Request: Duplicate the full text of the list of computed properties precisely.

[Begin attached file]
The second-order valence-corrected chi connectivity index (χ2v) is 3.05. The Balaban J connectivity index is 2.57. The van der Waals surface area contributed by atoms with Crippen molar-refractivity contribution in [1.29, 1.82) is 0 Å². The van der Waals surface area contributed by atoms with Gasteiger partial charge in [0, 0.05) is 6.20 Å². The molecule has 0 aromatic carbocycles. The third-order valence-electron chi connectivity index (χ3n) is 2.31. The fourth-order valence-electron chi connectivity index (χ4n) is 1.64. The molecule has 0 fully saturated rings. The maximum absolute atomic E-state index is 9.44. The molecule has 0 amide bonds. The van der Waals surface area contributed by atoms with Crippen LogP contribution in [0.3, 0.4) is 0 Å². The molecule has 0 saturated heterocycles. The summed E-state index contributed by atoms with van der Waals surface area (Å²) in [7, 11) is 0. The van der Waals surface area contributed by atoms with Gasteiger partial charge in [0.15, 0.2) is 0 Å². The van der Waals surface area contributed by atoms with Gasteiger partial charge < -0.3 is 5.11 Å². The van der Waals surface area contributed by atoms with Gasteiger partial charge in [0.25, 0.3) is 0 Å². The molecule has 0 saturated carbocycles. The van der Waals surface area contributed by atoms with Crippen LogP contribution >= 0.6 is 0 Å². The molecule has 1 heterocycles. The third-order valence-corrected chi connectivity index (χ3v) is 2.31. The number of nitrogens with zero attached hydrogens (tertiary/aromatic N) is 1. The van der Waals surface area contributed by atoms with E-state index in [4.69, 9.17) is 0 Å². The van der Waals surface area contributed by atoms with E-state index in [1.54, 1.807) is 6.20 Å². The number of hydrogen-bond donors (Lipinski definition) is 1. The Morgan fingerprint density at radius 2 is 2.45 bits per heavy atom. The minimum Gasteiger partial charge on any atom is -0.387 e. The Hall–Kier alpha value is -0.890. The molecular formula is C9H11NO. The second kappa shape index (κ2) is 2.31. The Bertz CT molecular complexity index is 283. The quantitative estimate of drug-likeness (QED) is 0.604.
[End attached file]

The second-order valence-corrected chi connectivity index (χ2v) is 3.05. The Balaban J connectivity index is 2.57. The van der Waals surface area contributed by atoms with Crippen molar-refractivity contribution in [1.29, 1.82) is 0 Å². The van der Waals surface area contributed by atoms with Gasteiger partial charge in [0, 0.05) is 6.20 Å². The molecule has 0 aromatic carbocycles. The third-order valence-electron chi connectivity index (χ3n) is 2.31. The fourth-order valence-electron chi connectivity index (χ4n) is 1.64. The molecule has 0 fully saturated rings. The maximum absolute atomic E-state index is 9.44. The molecule has 0 amide bonds. The van der Waals surface area contributed by atoms with Crippen LogP contribution in [0.3, 0.4) is 0 Å². The molecule has 0 saturated heterocycles. The summed E-state index contributed by atoms with van der Waals surface area (Å²) in [7, 11) is 0. The van der Waals surface area contributed by atoms with Gasteiger partial charge in [0.15, 0.2) is 0 Å². The van der Waals surface area contributed by atoms with Gasteiger partial charge < -0.3 is 5.11 Å². The van der Waals surface area contributed by atoms with Gasteiger partial charge in [0.25, 0.3) is 0 Å². The molecule has 0 saturated carbocycles. The van der Waals surface area contributed by atoms with Crippen LogP contribution >= 0.6 is 0 Å². The molecule has 1 heterocycles. The third-order valence-corrected chi connectivity index (χ3v) is 2.31. The number of nitrogens with zero attached hydrogens (tertiary/aromatic N) is 1. The van der Waals surface area contributed by atoms with E-state index in [4.69, 9.17) is 0 Å². The van der Waals surface area contributed by atoms with E-state index in [1.54, 1.807) is 6.20 Å². The number of hydrogen-bond donors (Lipinski definition) is 1. The Morgan fingerprint density at radius 2 is 2.45 bits per heavy atom. The minimum Gasteiger partial charge on any atom is -0.387 e. The Hall–Kier alpha value is -0.890. The molecular formula is C9H11NO. The second kappa shape index (κ2) is 2.31. The Bertz CT molecular complexity index is 283. The quantitative estimate of drug-likeness (QED) is 0.604.